Lulu’s journals

Still catching up on the silent news, and probably the biggest story from last week was the announcement from George Eastman House about the journals of Louise Brooks. Before her death in 1985, the star of Pandora’s Box and Diary of a Lost Girl bequeathed her private journals to the New York film and photography museum, on the understanding that they remained under lock and key for twenty-five years. That time elapsed in August, and George Eastman House is now examining the journals.

We have good reason to expect a real treat should they be published (GEH has not announced any plans as yet). Brooks’ acerbic, observant 1982 memoir Lulu in Hollywood is a classic, and she wrote a number of well-regarded articles towards the end of her life. Brooks writes keenly and illuminatingly on a Hollywood stripped of its glamour, with intelligent observations on her films, her peers, and the industry in which she was such a contrary figure. What we have learned so far is that Brooks kept a private journal from 1956 onwards, and that she writes about Greta Garbo, Marlene Dietrich, Humphrey Bogart, Lauren Bacall and her own film roles. There are twenty-nine volumes, which range in size and content, amounting to some 2,000 pages.

More information on the journals from The Examiner, Variety and the Huffington Post.

Pordenone pictures

Verdi theatre, Pordenone, with trailer for the Giornate del Cinema Muto projected on the outside

Work has started on the Pordenone diary, which will take a little while to produce. In the meanwhile, I have uploaded a collection of photographs from the Giornate to the Bioscope’s Flickr site (scroll down to the bottom to find the Pordenone 2010 images) or else browse through my photostream (as they call it) starting here.

Bob shows Intolerance

Well I’m back from Pordenone, with plenty of stories to tell, and all in good time there will be the Bioscope’s Pordenone daily diary for your delectation. But a week is a long time in ther world of silent movies, and much of interest has been happening. So we’ll be having a few quick-fire news items, starting off with what for me is the pick of the bunch.

Bob Dylan has revealed a novel opening act for his new tour – he is showing twenty minutes of D.W. Griffith’s Intolerance (1916), shown completely silent. At Dylan’s shows at Fort Lauderdale (6 October) and at the University of South Florida, Tampa (7 October), the opening two nights of the tour, the film played as the audience were finding their seats. The Bob Links site provides this startled reaction from ‘Tampa Steve’:

How many concerts have you been to where there was no pre-recorded music played before the show? None? Same here. How many have you been to where 20 minutes of a silent film (Intolerance, from 1916) was played (silently) before the show? None! Welcome to the current Bob Dylan tour. The usual pre-party atmosphere of a big arena filled with concertgoers was deftly subverted by this simple dashing of expectations. Then, at the appointed hour, the house lights dimmed and the band strode onto the stage. Dylan waited 5 seconds, then sauntered out, too. Classy! The USF Sun Dome was less than half full at the time.

Dylan then came on stage and played ‘Leopard Skin Pillbox Hat’, though on the first night it was ‘Rainy Day Women #12 & 35’, which perhaps offers a more obvious link to the film’s title (“Well, they’ll stone ya when you’re trying to be so good…”). Which section from Intolerance is being shown is not certain, the fans on the Dylan forums being unclear on this point so far, but presumably it’s the Babylon sequence.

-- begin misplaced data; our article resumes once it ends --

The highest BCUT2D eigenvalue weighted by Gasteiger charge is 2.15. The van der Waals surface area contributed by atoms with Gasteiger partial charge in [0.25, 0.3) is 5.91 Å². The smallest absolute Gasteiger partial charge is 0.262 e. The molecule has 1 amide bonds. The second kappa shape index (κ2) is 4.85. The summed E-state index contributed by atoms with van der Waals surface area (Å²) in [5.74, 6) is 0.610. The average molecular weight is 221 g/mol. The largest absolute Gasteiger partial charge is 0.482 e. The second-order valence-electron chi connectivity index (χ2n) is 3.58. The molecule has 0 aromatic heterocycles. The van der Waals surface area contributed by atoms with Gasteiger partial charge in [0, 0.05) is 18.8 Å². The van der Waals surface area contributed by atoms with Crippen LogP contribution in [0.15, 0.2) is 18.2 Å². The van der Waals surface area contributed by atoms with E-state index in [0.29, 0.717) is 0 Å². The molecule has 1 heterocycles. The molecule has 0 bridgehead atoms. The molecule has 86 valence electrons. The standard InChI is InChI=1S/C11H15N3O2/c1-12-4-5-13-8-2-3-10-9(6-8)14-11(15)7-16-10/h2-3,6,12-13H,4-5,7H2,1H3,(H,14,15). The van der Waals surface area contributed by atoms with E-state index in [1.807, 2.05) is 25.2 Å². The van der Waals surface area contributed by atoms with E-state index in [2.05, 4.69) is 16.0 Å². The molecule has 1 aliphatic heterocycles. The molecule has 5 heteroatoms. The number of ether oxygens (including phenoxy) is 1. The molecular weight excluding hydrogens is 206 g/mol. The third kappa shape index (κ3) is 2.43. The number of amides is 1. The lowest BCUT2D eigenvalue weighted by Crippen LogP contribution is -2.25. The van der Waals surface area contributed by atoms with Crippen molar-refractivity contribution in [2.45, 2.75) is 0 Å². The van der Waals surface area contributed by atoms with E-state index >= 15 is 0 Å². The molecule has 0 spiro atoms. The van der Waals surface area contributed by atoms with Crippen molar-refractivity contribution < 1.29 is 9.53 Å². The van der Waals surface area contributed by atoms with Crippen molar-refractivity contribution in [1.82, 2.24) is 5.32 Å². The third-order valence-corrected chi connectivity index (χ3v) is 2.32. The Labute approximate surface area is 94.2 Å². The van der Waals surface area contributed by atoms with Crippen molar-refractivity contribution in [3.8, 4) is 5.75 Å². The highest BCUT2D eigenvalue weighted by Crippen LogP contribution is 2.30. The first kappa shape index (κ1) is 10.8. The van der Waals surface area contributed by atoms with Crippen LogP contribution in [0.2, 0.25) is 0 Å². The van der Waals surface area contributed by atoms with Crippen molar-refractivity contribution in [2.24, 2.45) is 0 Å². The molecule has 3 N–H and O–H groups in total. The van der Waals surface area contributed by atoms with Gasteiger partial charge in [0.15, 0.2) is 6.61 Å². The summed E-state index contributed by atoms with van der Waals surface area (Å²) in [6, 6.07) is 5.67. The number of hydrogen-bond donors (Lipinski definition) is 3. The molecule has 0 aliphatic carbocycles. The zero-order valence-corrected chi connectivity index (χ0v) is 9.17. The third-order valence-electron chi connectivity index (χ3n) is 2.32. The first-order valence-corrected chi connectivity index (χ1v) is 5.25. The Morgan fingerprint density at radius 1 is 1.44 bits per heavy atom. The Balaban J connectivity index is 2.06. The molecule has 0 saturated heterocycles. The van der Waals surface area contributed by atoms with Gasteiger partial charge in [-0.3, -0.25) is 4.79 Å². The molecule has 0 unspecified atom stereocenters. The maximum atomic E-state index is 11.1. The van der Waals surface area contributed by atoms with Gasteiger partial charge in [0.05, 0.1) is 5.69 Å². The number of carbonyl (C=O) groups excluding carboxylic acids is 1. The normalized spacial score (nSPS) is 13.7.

Whether Dylan will continue to show this new reverence for silent film remains to be seen – he has long taken to dropping references to films in his song lyrics, but never as far back as the silents, so far as I know. However, he does have a personal connection of sorts to Intolerance. In 1997 he was the recipient of the annual Dorothy and Lillian Gish Prize, which was established by Lillian Gish (who plays The Eternal Mother in the film, of course) in her will to be awarded to “a man or woman who has made an outstanding contribution to the beauty of the world and to mankind’s enjoyment and understanding of life.” There is a biography of Dylan and other details on the Gish site.

Pordenone bound

The Bioscope is heading off to Pordenone to attend the Giornate del Cinema Muto. There will be our traditional detailed ‘diary’ of each day’s screenings after I get back, a week or so from now, but if you want to follow the progress of the festival as it happens, keep an eye on the Bioscope on Twitter from tomorrow. I will be tweeting throughout the festival (if I’ve managed to get the technology right), and I will do my best to conjure up such atmosphere as you can with 140 characters.

For the record, here’s the programe (web version), the daily schedule (1.6MB, PDF), and (jampacked with detailed riches) the full catalogue (8.5MB, PDF). The Bioscope’s reports on the Giornates of 2007-09 can be found on the Series page.

Muta Passione (Silent Passion)

Also for your delectation is this short documentary, Muta Passione (Silent Passion), made by Pasqualino Suppa in 2007. It’s a series of warm interviews with the founders, director, collaborators and guests of the Giornate, in the year where the festival moved from its temporary home in Sacile back to Pordenone. Most of it is in Italian, which is fine for our Italian readers (you know who you are), and features such festival luminaries as Paolo Cherchi Usai, Livio Jacob, Carlo Montanaro and Piera Patat. But you do also get ebullient festival director David Robinson and musicians Neil Brand, Günter A. Buchwald and Phil Carli in English, plus Donald Sosin and Joanne Seaton singing on stage and impromptu for the camera. It’s good to be going back.

See you in a week or so’s time.